I’ve had murals on the mind, as of late.
I’ve had a lot on my mind, as of late; I’m sure I’ve mentioned it.
This is the crossroads of those two things.
A few days ago, my husband of ten years became my wife of ten years. Or rather, revealed she was my wife of ten years — coming out is about recognition and revelation of what has always been there, however deeply it may have been buried.
One of people’s first questions over the last few days when she’s been telling people she’s trans is for them to ask — either bluntly (as my father-in-law did) or with more subtle, gentle language — if she and I were staying together.
I mean — yes, of course. We love each other, and gender is incidental to me at best (my own gender being fairly ambiguous, and my sexuality being pretty flexible). Any fears or concerns I have — and I do have them, don’t get me wrong — are focused entirely on the cruelty and intolerance that others are capable of, not of my own feelings of attraction or affection towards her. The relationship between she and I, our own interpersonal give-and-take, has not changed. Will not change, at least not directly or dramatically from this, and at least not any more or less than any relationship shifts and changes over the years as both parties themselves grow, and shift, and change.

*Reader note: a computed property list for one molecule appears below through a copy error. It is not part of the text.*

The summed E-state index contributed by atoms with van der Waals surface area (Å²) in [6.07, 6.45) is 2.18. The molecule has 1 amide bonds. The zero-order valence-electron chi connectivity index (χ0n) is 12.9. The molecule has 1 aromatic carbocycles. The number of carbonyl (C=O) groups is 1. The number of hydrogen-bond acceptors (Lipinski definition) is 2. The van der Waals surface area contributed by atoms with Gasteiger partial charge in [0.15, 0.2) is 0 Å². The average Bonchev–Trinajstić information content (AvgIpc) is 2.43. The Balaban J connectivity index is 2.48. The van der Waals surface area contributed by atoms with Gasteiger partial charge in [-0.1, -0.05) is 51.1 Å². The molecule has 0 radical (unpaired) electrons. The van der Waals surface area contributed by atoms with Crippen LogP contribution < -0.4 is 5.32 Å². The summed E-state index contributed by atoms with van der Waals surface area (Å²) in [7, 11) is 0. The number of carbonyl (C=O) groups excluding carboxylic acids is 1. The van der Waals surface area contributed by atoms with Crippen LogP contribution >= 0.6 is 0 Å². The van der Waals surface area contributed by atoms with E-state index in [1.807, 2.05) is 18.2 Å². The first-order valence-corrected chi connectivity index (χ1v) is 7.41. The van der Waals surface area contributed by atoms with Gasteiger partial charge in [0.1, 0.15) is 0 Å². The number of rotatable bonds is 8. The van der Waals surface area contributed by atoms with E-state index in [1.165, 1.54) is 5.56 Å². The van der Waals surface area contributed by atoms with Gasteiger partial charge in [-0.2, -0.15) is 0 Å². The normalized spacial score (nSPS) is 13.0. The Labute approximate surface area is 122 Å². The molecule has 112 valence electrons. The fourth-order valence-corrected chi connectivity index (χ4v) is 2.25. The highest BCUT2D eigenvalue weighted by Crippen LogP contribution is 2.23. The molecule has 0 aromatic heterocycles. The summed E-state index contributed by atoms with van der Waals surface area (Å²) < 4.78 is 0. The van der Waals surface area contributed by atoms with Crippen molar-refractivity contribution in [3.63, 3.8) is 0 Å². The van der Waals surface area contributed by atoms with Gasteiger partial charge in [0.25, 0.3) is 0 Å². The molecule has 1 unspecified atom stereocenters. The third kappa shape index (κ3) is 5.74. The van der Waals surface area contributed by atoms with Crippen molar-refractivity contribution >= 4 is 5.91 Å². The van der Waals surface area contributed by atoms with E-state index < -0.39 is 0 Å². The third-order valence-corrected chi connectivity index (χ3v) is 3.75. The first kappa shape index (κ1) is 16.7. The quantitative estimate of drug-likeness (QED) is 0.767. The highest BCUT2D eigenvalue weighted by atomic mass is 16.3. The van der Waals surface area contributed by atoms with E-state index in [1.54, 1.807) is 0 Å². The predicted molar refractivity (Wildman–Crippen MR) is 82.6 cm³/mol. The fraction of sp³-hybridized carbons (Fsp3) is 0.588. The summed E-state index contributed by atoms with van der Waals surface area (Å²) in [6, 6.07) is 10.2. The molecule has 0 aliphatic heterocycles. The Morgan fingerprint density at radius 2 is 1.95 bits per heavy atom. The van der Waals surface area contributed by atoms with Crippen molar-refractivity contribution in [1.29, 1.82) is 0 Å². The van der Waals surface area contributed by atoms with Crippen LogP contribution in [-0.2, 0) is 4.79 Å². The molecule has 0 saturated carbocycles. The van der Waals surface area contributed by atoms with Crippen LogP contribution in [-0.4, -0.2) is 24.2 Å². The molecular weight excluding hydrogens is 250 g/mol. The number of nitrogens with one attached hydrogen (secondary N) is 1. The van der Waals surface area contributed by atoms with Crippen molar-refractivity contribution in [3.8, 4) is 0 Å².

I cannot imagine not being in this with her for the long-haul. I cannot imagine her not being in my life.
And so, as Pride Month winds down, and my wife begins living her life authentically, I painted our closet doors with our Pride flags.
From left to right: genderqueer and bisexual (mine); trans and lesbian (hers).
The weather has turned from warm to hot; the typical summer thunderstorms have been rolling through all day, teasing a break in the humidity.
We’ve been invited to some social events — all outdoors, all socially distanced, all COVID safety guidelines compliant — and are hoping to get out a little more frequently with smaller groups of friends in the warm weather. I know there must be some mental health benefits to seeing people, and I know (intellectually) there are safe ways to do that, so we should probably make an effort. I miss the sun. I miss seeing people’s faces.
Stay safe, sane, and inside — or outside (masked and socially distant, of course).